Wilson High students' art is displayed in the Portland Art Museum through PPS showcase

CONNECTION PHOTO: COREY BUCHANAN - Left to right: Eden Bell-Wilkins, Sage Finnell and  Chloe Unflat's work was displayed in the Portland Art Museum as part of a Portland Public Schools showcase.

Wilson High students Chloe Unflat, Eden Bell-Wilkins and Sage Finnell recently got to see their own work sitting in the same building as some of the best art Portland has to offer — the Portland Art Museum.

Finnell's surrealistic photo, Unflat's drawing and Bell-Wilkins ceramics piece all made the cut for Heart of Portland, Portland Public Schools' K-12 art showcase.

"It was cool to see what kind of art is coming out of PPS," Finnell said. "And it was really good quality art from everyone."

Finnell enjoyed seeing his art work placed in the museum at the exhibit's opening reception April 12.

"I didn't know that it was happening until my teacher pulled me aside and told me 'There's this exhibit going on and I was wondering if I could put this picture up,'" Finnell said. "That was pretty cool to hear because going to the art museum I'm thinking: 'I hope my stuff is up here someday."

While most families were gorging out on stuffing and mashed potatoes, Finnell and his family rescheduled their Thanksgiving dinner plans and traveled to the Columbia Gorge on turkey day.

Finnell snapped dozens of photos of the serene sights at Catherine Creek and took one of a field of grass, trees and a path in the distance. But his work wasn't done.

After uploading his photos, he used photoshop to alter the image, most notably changing the color of the grass from green to pink — evoking a majestic, mystical look. The picture represents Finnell's stylistic taste. He likes twisting reality into surrealism.

"You can draw imaginative things or paint imaginative things," he said, "but photography you can't really make something imaginative without editing it afterward."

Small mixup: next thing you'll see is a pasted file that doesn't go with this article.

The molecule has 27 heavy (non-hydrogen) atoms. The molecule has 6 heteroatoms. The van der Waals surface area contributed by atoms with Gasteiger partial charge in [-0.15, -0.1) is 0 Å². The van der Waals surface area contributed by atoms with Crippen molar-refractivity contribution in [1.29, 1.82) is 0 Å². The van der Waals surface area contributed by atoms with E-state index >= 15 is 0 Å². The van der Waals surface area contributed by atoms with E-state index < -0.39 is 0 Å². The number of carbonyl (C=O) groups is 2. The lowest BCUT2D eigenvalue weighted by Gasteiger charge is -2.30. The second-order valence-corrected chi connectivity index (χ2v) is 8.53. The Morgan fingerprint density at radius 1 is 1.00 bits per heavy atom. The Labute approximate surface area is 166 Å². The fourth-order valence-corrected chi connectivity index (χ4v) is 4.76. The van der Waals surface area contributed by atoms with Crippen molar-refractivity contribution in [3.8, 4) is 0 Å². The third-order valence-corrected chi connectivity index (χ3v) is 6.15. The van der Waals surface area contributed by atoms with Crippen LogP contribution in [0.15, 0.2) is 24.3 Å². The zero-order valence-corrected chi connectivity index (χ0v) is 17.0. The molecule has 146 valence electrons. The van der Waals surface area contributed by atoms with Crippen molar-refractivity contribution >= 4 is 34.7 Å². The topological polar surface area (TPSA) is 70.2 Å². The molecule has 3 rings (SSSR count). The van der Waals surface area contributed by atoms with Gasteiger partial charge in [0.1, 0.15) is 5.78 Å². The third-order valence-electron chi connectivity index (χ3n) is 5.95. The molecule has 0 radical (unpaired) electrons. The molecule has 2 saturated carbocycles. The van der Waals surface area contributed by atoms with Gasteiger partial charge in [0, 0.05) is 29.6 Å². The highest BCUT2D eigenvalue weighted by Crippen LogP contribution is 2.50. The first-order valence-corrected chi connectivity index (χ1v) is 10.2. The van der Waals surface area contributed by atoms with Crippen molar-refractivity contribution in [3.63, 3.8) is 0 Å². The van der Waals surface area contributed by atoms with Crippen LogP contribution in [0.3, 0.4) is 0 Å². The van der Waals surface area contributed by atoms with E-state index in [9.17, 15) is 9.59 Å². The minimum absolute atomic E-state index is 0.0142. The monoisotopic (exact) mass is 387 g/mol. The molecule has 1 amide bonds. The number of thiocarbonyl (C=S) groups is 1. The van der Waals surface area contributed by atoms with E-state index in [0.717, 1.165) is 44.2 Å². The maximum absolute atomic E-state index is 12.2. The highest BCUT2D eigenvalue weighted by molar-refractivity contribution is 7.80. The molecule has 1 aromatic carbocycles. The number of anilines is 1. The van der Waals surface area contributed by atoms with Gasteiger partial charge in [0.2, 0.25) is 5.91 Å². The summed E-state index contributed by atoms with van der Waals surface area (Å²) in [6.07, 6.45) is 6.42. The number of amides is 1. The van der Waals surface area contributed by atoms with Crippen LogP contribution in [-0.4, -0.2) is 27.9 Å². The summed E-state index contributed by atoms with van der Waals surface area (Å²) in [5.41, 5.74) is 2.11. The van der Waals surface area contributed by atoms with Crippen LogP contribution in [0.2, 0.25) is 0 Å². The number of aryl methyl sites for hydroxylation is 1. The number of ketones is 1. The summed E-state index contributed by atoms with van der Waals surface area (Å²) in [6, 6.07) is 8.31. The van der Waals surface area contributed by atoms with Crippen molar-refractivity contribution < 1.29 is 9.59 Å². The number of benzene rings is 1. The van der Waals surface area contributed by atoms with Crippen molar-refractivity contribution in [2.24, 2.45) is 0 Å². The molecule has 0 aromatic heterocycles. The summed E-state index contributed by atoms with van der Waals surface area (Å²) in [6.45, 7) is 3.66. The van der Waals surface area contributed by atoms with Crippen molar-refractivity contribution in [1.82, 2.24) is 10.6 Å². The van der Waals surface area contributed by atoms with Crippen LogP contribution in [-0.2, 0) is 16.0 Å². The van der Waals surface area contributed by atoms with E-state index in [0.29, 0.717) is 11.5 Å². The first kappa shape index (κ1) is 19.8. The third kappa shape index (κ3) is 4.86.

Though she draws rather than photographs, Unflat's aesthetic is similar to Finnell's. Unflat has created art since kindergarten and enjoys eliciting emotions in others with her work. That's what she set out to do when drawing a dollhouse.

"I like to take things that are realistic and add color or dimension to them that you wouldn't normally see, so making something normal a little out of the ordinary," she said.

During Unflat's advanced art class, the teacher told her class to draw an interior design. Unflat and her mom and sister have a dollhouse at home — which they add and subtract items from every once in awhile.

So for the project, and as a Christmas gift to her mom, she decided to draw the dollhouse. The intricately detailed piece includes two stories, six rooms and items such as chandeliers, lamps, a ladder, chairs and a faucet. Unflat used a micro pen and a white gel pen to make the drawing monochromatic.

Unflat has visited the Portland Art Museum many times and was excited to see her art displayed in the same building as famous works of art.

"It will be cool to see my art not next to the artwork but right by it and be like, 'Wow I've come this far since I was (last) looking at it,'" she said.

When Bell-Wilkins set out to create a dinosaur in her ceramics class, she initially wanted to make a tyrannosaurus rex. But after the task proved difficult, she decided to pivot to a triceratops. Nevertheless, her work was good enough to garner a spot in the showcase.

And she says unpredictability is one reason why she enjoys ceramics.

"It's really challenging because you don't know what's going to happen because your stuff could break or the glaze could turn out weird. It's unpredictable, which I like a lot," she said.

The triceratops is one of the best and biggest pieces Bell-Wilkins has ever done. At the Portland Art Museum, it resided in a big glass box.

"It was cool to see my art up there," Bell-Wilkins said.

Contact Connection reporter Corey Buchanan at (503) 636-1281 or This email address is being protected from spambots. You need JavaScript enabled to view it..

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